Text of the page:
It seems that not a day goes by without another massive data breach incident providing fodder for the morning headlines or the evening news. That should come as no surprise. According to key studies, the average company experienced more than 91 million security events in 2013 and 33 percent of Fortune 100 organizations will experience an information crisis by 2017, due to their inability to effectively value, govern, and trust their enterprise information. Lawmakers, regulators, insurers, and plaintiffs’ lawyers have all taken keen notice, adding heightened duties, expectations, risks, and exposure for companies regarding data privacy and security. These headaches are in addition to the harm to an organization’s reputation and customer base that often follows a cybercrime or significant data breach. Thus, it is no wonder that data security and privacy are fast-becoming a major concern for companies of all types and sizes.

Mitigating the likelihood of your organization falling victim to a cybercrime or data breach involves more than just a robust firewall aimed at foiling hackers and cybercrooks sitting in far-away places. Security incidents can stem from everything from weak passwords to lost or stolen laptops, and from employee theft to failure to recognize a “spear phishing” attack. Accordingly, it is important to have in place key company policies and practices regarding information security, BYOD use, wireless access, encryption, patch management, data access by outside vendors, and incident notification, just to name a few. Of course, these policies must also be properly understood and followed in order to be effective, because roughly half of all data breaches are due to employee failure to comply with their company’s own security policy. And since security incidents can occur despite best efforts, having a proven incident response plan in place with input and involvement by key members of the organization is indispensable to mitigating the fallout from a data breach. Finally, because it is important to know what you have, and then have less to lose in the event of a security incident, practicing good information hygiene in the workplace can also lessen the likelihood and adverse consequences of a data breach.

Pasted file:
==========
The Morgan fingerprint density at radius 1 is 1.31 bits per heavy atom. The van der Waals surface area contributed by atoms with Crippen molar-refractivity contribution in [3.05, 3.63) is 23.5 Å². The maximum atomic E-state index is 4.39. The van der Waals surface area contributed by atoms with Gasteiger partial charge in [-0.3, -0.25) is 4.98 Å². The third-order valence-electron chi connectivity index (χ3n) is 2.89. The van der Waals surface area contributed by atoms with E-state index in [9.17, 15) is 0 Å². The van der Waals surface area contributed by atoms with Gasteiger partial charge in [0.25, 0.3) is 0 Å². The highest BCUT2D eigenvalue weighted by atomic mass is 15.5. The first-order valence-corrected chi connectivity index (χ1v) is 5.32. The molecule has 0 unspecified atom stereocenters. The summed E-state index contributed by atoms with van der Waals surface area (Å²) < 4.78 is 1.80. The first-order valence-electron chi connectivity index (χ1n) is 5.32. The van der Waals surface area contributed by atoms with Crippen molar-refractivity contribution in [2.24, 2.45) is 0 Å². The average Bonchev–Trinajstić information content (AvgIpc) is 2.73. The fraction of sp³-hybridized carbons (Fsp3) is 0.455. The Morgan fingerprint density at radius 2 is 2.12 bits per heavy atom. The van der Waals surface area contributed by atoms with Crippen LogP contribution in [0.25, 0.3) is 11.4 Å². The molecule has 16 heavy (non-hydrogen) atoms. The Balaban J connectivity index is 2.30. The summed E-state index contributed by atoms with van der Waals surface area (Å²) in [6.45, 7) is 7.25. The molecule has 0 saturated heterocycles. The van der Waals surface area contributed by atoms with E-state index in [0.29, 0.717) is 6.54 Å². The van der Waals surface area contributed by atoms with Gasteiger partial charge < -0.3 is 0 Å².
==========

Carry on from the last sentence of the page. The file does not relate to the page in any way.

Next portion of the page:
A data security or privacy breach can happen to any company. The time to know what can be done to better protect your company, to notify and train your employees, and to pragmatically deal with a data breach in the workplace is now. Please join us on September, 11, 2015 for more “Data Security Issues in the Workplace” at the 20th Annual Akerman Labor & Employment Law Seminar where we will discuss these and other employment law issues. You’ll feel better that you did.